At an Orthodox seminary in St. Petersburg, Russia, an American church visitor observed several U.S. evangelists trying to imprint their particular brand of Christianity on students training for the Russian church's ministry.
"A variety of Western evangelists would corner students in the dormitory hallways or other places, trying to proselytize them," said the Rev. Elaine Stanovsky, head of the Greater Church Council of Seattle.
"I was appalled," she added. "It broke my heart."
She said such activity undercuts Russian churches, both predominant Russian Orthodoxy and Baptist, Pentecostal, Methodist and other Protestant churches that have survived 70 years of oppression.
"It's plain arrogance for Western evangelists to go in and say we know best how to evangelize the nation," Stanovsky said. "A more humble and ecumenical approach is to support revitalization of the churches that have endured all those years."
She said many U.S. churches are doing that--helping indigenous churches restore property and providing Western resources and relief aid--but some groups with misplaced evangelistic zeal are "scrabbling for the faithful."
Stanovsky, a United Methodist, isn't the first to consider outsiders wooing converts in Russia as potentially offensive and harmful.
"The temptation of rich Western Christians is to rush to the East with ready-made programs instead of openly listening to the needs and wisdom of Christians who have suffered so much," said Lutheran Bishop Eero Huovinen of Helsinki, Finland, commenting on an evangelizing group's plans for preaching missions last fall in cities along the Volga River.
"Russia is not a confessionally neutral country where you can pass by the churches that already exist there. The mission work directed eastward is only justified if those churches which already exist and their faith are taken seriously."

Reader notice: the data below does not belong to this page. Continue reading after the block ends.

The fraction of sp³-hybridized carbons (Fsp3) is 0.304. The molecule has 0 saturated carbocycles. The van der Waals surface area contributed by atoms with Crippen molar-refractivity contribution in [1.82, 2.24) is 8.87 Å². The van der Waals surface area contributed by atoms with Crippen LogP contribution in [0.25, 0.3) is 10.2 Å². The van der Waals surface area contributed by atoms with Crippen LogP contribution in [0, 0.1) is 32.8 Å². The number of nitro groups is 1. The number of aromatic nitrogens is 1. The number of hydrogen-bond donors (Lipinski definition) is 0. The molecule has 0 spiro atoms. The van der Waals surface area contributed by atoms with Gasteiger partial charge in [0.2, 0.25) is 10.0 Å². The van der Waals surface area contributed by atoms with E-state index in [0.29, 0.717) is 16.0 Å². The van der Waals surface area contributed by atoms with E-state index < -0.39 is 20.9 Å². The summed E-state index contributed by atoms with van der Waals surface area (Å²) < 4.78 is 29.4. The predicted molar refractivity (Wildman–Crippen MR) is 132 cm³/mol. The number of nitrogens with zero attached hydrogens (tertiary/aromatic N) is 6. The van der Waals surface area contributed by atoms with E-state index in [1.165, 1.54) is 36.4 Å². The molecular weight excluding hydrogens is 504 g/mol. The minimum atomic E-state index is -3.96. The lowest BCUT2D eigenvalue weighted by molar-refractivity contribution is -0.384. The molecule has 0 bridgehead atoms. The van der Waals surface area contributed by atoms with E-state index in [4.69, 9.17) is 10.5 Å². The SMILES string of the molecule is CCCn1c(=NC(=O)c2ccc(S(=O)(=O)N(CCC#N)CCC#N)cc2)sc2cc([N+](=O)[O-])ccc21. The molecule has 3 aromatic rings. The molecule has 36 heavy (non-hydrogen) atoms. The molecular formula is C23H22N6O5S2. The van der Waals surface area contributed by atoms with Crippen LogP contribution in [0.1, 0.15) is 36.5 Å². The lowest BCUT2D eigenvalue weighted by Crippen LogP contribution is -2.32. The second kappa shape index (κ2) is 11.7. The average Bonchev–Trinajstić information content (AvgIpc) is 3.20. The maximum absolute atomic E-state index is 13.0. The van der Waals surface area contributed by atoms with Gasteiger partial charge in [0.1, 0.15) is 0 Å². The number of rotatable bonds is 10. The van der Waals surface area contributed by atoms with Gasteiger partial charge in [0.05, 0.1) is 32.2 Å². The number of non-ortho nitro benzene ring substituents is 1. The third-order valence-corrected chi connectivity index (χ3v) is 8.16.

Both Roman Catholics and Protestant denominations from the West have directed a steady stream of aid--including Bibles, Christian teaching materials, food relief and some personnel--to Christians in the former communist countries.
Generally, the work is done in cooperation with existing East European churches, thousands of whose buildings have been returned to them by the new parliament-led government. Many need repairs, but congregations have swelled.
United Methodists named a bishop to coordinate their mission work there--Bishop Ruediger Minor of Dresden, Germany. He is posted in Moscow to oversee longtime congregations and foster new ones.
He stressed ecumenical cooperation and sensitivity to indigenous church workers, saying that Russia should not be treated as "a place for church planting like a new suburb of an American city."
Yet despite the cooperative intentions, United Methodists last week sent a delegation headed by their chief ecumenical officer, Bishop Melvin G. Talbert of San Francisco, to "iron out some rough spots" with Russian Orthodoxy.
In November, U.S. Roman Catholic bishops extended for a fourth year their annual collections to aid churches in Eastern Europe, with much of the funds providing scholarships for seminarians and religious personnel.
Aside from the work by U.S. denominations, many parachurch groups and independent evangelists have also flocked to the region, often acting on their own without regard to Russian churches.
There are exceptions. For example, evangelist Billy Graham had the backing of Russian Orthodox leaders and the participation of Russian Protestant churches in his Moscow crusade in October.